In certain outdoor environments, animals such as horses, pigs, cattle, and sheep experience hypercalcemia commonly. In southern Brazil and Mattewara India, approximately 17 percent of sheep are affected, with 60 percent of these cases being fatal. Many cases are also documented in Argentina, Papua-New Guinea, Jamaica, Hawaii, and Bavaria. These cases of hypercalcemeia are usually caused by ingesting Trisetum flavescens before it has dried out. Once Trisetum flavescens is dried out, the toxicity of it is diminished. Other plants causing hypercalcemia are Cestrum diurnum, Nierembergia veitchii, Solanum esuriale, Solanum torvum, and Solanum malacoxylon. These plants contain calcitrol or similar substances that cause rises in calcium ion levels. Hypercalcemia is most common in grazing lands at altitudes above 1500 meters where growth of plants like Trisetum flavescens is favorable. Even if small amounts are ingested over long periods of time, the prolonged high levels of calcium ions have large negative effects on the animals. The issues these animals experience are muscle weakness, and calcification of blood vessels, heart valves, liver, kidneys, and other soft tissues, which eventually can lead to death.
- Calcium metabolism
- Dent's Disease
- Electrolyte disturbance
- Disorders of calcium metabolism
- ATC code V03#V03AG Drugs for treatment of hypercalcemia
- CYP24A1 could play a role in severe infantile hypercalcaemia.
- "hypercalcemia" at Dorland's Medical Dictionary
- Armstrong, C.M., Cota, Gabriel.; Cota (1999). "Calcium block of Na+ channels and its effect on closing rate". Proceedings of the National Academy of Sciences of the United States of America 96 (7): 4154–4157. Bibcode:1999PNAS...96.4154A. doi:10.1073/pnas.96.7.4154. PMC 22436. PMID 10097179.
- Wesson, L; Suresh, V; Parry, R (2009). "Severe hypercalcaemia mimicking acute myocardial infarction". Clinical Medicine (London) 9 (2): 186–7. doi:10.7861/clinmedicine.9-2-186. PMID 19435131.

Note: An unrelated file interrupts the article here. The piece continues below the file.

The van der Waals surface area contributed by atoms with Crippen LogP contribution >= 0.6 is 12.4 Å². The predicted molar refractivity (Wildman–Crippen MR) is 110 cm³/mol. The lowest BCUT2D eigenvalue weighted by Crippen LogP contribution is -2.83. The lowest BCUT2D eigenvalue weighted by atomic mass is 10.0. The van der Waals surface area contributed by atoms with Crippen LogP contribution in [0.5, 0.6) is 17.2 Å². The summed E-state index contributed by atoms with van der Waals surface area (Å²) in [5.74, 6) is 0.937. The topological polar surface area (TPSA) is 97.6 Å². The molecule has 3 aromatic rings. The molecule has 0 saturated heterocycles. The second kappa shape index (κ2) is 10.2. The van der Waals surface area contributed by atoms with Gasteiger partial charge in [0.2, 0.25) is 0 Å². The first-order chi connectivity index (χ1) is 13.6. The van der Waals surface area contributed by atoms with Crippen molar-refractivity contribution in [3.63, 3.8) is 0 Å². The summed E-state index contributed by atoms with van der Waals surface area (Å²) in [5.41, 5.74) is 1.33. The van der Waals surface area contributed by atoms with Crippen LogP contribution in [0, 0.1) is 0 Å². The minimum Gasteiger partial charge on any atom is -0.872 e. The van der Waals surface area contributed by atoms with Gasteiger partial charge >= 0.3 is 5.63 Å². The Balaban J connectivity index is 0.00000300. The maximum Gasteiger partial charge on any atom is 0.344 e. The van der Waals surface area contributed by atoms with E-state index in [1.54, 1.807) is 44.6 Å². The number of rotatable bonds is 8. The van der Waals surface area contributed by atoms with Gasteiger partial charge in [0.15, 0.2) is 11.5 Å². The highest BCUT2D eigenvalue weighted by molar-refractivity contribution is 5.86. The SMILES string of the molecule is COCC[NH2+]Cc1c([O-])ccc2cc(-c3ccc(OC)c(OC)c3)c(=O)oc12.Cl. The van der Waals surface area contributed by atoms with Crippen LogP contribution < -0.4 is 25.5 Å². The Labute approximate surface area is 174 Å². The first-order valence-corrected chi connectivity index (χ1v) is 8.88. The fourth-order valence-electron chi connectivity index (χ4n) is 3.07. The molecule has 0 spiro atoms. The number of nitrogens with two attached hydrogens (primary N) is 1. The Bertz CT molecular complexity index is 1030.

- Serafi S, Vliek C, Taremi M (2011) "Osborn waves in a hypothermic patient" The Journal of Community Hospital Internal Medicine Perspectives http://www.jchimp.net/index.php/jchimp/article/view/10742/html
- Table 20-4 in: Mitchell, Richard Sheppard; Kumar, Vinay; Abbas, Abul K.; Fausto, Nelson. Robbins Basic Pathology. Philadelphia: Saunders. ISBN 1-4160-2973-7. 8th edition.
- Tierney, Lawrence M.; McPhee, Stephen J.; Papadakis, Maxine A. (2006). Current Medical Diagnosis and Treatment 2007 (Current Medical Diagnosis and Treatment). McGraw-Hill Professional. p. 901. ISBN 0-07-147247-9.
- Online 'Mendelian Inheritance in Man' (OMIM) 146200
- Online 'Mendelian Inheritance in Man' (OMIM) 145980
- Online 'Mendelian Inheritance in Man' (OMIM) 145981
- Online 'Mendelian Inheritance in Man' (OMIM) 600740
- Non-Small Cell Lung Cancer~clinical at eMedicine.
- Online 'Mendelian Inheritance in Man' (OMIM) 143880
- Hypercalcemia in Emergency Medicine at Medscape. Author: Robin R Hemphill. Chief Editor: Erik D Schraga. Retrieved April 2011
- Ziegler R (February 2001). "Hypercalcemic crisis". J. Am. Soc. Nephrol. 12 Suppl 17: S3–9. PMID 11251025.
- Page 394 in: Roenn, Jamie H. Von; Ann Berger; Shuster, John W. (2007). Principles and practice of palliative care and supportive oncology. Hagerstwon, MD: Lippincott Williams & Wilkins. ISBN 0-7817-9595-8.
- Hypercalcemia in Dogs and Cats Peterson DVM, DACVIM. M. E., July 2013. Hypercalcemia in Dogs and Cats. The Merck Veternary Manual. Merck Sharp & Dohme, Whitehouse Station, NJ, USA.
- Enzootic Calcinosis Gruenberg MS, PhD, DECAR DECBHM. W.G., April 2014. Enzootic Calcinosis. The Merck Veternary Manual. Merck Sharp & Dohme, Whitehouse Station, NJ, USA.
- Topical Agents (Toxicity) Khan DVM, MS, PhD, DABVT, S.A., March 2012. Topical Agents (Toxicity). The Merck Veternary Manual. Merck Sharp & Dohme, Whitehouse Station, NJ, USA.
- Dauber, Andrew; Nguyen Thutrang T; Sochett Etienne; Cole David E C; Horst Ronald; Abrams Steven A; Carpenter Thomas O; Hirschhorn Joel N (Nov 2011). "Genetic Defect in CYP24A1, the Vitamin D 24-Hydroxylase Gene, in a Patient with Severe Infantile Hypercalcemia". The Journal of Clinical Endocrinology and Metabolism 97 (2): E268–74. doi:10.1210/jc.2011-1972. PMC 3275367. PMID 22112808.